Palm Oil Production An Environmental Disaster

Carbon Models Missed Many Metrics 

By Abrahm Lustgarten. This article is a partnership between ProPublica, where Abrahm Lustgarten is a senior reporter, and The New York Times Magazine. In addition to the contribution to global warming, palm oil production is driving the extinction of the orangutan and Sumatran tiger. Indonesia has already pushed the Bali tiger and the Java tiger into extinction.

The fields outside Kotawaringin village in Central Kalimantan, on the island of Borneo, looked as if they had just been cleared by armies. None of the old growth remained — only charred stumps poking up from murky, dark pools of water. In places, smoke still curled from land that days ago had been covered with lush jungle. Villagers had burned it all down, clearing the way for a lucrative crop whose cultivation now dominates the entire island: the oil-palm tree.

The dirt road was ruler straight, but deep holes and errant boulders tossed our tiny Toyota back and forth. Trucks coughed out black smoke, their beds brimming over with seven-ton loads of palm fruit rocking back and forth on tires as tall as people. Clear-cut land soon gave way to a uniform crop of oil-palm groves: orderly trees, a sign that we had crossed into an industrial palm plantation. Oil-palm trees look like the coconut-palm trees you see on postcards from Florida — they grow to more than 60 feet tall and flourish on the peaty wetland soil common in lowland tropics. But they are significantly more valuable. Every two weeks or so, each tree produces a 50-pound bunch of walnut-size fruit, bursting with a red, viscous oil that is more versatile than almost any other plant-based oil of its kind. Indonesia is rich in timber and coal, but palm oil is its biggest export.

Around the world, the oil from palm meat and seeds has long been an indispensable ingredient in everything from soap to ice cream. But it has now become a key ingredient in biodiesel.

deforestation and global warming

Finally we emerged, and as we crested a hill, the plantations fell into an endless repetition of tidy bunches stretching for miles, looking almost like the rag of a Berber carpet. Occasionally, a shard of an old ironwood tree shot into the air, a remnant of the primordial canopy of dense rain forest that dominated the land until very recently.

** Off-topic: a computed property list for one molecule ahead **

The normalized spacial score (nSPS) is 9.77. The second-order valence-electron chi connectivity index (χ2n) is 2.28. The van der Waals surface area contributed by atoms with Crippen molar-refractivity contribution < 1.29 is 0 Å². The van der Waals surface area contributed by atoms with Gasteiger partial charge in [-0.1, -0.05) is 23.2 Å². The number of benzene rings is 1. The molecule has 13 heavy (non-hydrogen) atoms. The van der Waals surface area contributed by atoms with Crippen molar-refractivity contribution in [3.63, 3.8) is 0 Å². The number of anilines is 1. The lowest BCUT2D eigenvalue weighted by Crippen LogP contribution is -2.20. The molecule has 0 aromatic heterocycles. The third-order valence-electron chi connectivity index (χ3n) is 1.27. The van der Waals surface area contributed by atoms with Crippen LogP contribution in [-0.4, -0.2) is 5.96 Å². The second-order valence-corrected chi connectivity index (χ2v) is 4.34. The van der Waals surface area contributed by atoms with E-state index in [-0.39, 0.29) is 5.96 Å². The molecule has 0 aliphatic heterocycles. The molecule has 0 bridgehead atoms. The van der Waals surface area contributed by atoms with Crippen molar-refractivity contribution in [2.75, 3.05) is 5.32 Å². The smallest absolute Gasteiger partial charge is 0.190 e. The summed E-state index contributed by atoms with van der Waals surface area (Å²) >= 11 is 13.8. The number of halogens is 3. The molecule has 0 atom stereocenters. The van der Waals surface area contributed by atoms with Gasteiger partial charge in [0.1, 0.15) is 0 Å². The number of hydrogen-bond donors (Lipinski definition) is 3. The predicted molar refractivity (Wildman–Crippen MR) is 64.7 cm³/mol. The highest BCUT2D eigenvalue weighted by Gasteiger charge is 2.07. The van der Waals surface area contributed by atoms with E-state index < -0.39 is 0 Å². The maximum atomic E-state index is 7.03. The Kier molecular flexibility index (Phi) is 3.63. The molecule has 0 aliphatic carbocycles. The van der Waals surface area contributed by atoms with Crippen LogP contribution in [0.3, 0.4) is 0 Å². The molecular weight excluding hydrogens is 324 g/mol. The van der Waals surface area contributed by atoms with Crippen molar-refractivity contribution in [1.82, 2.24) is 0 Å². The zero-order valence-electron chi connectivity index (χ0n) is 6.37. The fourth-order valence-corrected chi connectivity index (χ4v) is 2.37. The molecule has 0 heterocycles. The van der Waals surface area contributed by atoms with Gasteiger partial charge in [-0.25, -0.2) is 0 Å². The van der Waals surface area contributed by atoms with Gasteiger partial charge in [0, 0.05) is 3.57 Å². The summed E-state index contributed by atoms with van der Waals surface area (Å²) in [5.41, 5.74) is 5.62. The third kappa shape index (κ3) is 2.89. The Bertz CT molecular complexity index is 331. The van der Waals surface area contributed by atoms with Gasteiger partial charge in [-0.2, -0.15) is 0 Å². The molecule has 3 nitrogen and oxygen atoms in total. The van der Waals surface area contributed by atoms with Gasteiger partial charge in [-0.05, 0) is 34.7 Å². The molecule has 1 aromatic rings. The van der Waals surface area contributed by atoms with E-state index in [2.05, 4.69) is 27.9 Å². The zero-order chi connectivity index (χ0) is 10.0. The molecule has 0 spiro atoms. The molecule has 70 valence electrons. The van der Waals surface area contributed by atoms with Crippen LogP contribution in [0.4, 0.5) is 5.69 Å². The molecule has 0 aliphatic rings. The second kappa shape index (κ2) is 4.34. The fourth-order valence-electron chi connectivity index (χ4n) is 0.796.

Our driver, a 44-year-old island native and whistle-blower named Gusti Gelambong, had brought us here to show us the incredible destruction wrought by the growing demand for palm oil. The oldest male among nine siblings, he was modestly built but exuded a wiry strength. His father, he told us, was a king of one of Borneo’s dozens of Dayak tribes, the sixth descendant of the sultan of Old Kotawaringin, and his mother came from a line of warriors who served in the Indonesian special forces. In 2001, he said, he took part in a brutal ethnic cleansing of Indonesians who had moved in from the nearby island of Madura. He macheted his way through the nearby town of Pangkalan Bun, slaughtering dozens of people. He felt no remorse about the violence. But the palm-oil companies, Gelambong said, were much stronger than the Madurese. As we approached an intersection, we could see two plantation guards lying back in a shack, rifles propped against their knees. He sped past the guards, averting his eyes.

Most of the plantations around us were new, their rise a direct consequence of policy decisions made half a world away. In the mid-2000s, Western nations, led by the United States, began drafting environmental laws that encouraged the use of vegetable oil in fuels — an ambitious move to reduce carbon dioxide and curb global warming. But these laws were drawn up based on an incomplete accounting of the true environmental costs. Despite warnings that the policies could have the opposite of their intended effect, they were implemented anyway, producing what now appears to be a calamity with global consequences.

The tropical rain forests of Indonesia, and in particular the peatland regions of Borneo, have large amounts of carbon trapped within their trees and soil. Slashing and burning the existing forests to make way for oil-palm cultivation had a perverse effect: It released more carbon. A lot more carbon. NASA researchers say the accelerated destruction of Borneo’s forests contributed to the largest single-year global increase in carbon emissions in two millenniums, an explosion that transformed Indonesia into the world’s fourth-largest source of such emissions. Instead of creating a clever technocratic fix to reduce American’s carbon footprint, lawmakers had lit the fuse on a powerful carbon bomb that, as the forests were cleared and burned, produced more carbon than the entire continent of Europe. The unprecedented palm-oil boom, meanwhile, has enriched and emboldened many of the region’s largest corporations, which have begun using their newfound power and wealth to suppress critics, abuse workers and acquire more land to produce oil.

We arrived at another plantation and stopped near where a stream coursed through the bog. People still lived here: A mother bathed two children beneath a culvert, and a shirtless young boy ran through row after row of identical young palms in the distance, surrounded by dragonflies and sparrows. The uniformity of the world he was growing up in was striking, like the endless plains of drilling rigs in an East Texas oil field. It was, in a way, an astounding achievement, the ruthless culmination of mankind’s long effort to extract every last remaining bit of the earth’s seemingly boundless natural wealth. But it was also frightening. This was what an American effort to save the planet looked like. It was startlingly efficient, extremely profitable and utterly disastrous.